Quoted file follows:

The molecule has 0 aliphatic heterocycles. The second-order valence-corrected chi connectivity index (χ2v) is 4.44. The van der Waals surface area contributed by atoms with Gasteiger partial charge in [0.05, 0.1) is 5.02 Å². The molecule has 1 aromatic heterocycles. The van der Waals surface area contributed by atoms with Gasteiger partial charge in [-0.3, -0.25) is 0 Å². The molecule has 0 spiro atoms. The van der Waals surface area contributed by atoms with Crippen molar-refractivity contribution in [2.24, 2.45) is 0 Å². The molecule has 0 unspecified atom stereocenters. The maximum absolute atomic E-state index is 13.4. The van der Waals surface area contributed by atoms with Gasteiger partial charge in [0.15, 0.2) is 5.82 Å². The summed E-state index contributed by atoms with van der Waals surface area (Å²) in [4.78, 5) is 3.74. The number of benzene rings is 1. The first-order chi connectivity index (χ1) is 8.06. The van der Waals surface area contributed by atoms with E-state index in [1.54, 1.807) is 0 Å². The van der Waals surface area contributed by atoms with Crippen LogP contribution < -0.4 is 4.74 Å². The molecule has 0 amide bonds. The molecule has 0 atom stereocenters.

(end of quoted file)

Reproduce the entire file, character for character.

The molecule has 0 aliphatic heterocycles. The second-order valence-corrected chi connectivity index (χ2v) is 4.44. The van der Waals surface area contributed by atoms with Gasteiger partial charge in [0.05, 0.1) is 5.02 Å². The molecule has 1 aromatic heterocycles. The van der Waals surface area contributed by atoms with Gasteiger partial charge in [-0.3, -0.25) is 0 Å². The molecule has 0 spiro atoms. The van der Waals surface area contributed by atoms with Crippen molar-refractivity contribution in [2.24, 2.45) is 0 Å². The molecule has 0 unspecified atom stereocenters. The maximum absolute atomic E-state index is 13.4. The van der Waals surface area contributed by atoms with Gasteiger partial charge in [0.15, 0.2) is 5.82 Å². The summed E-state index contributed by atoms with van der Waals surface area (Å²) in [4.78, 5) is 3.74. The number of benzene rings is 1. The first-order chi connectivity index (χ1) is 8.06. The van der Waals surface area contributed by atoms with E-state index in [1.54, 1.807) is 0 Å². The van der Waals surface area contributed by atoms with Crippen LogP contribution < -0.4 is 4.74 Å². The molecule has 0 amide bonds. The molecule has 0 atom stereocenters.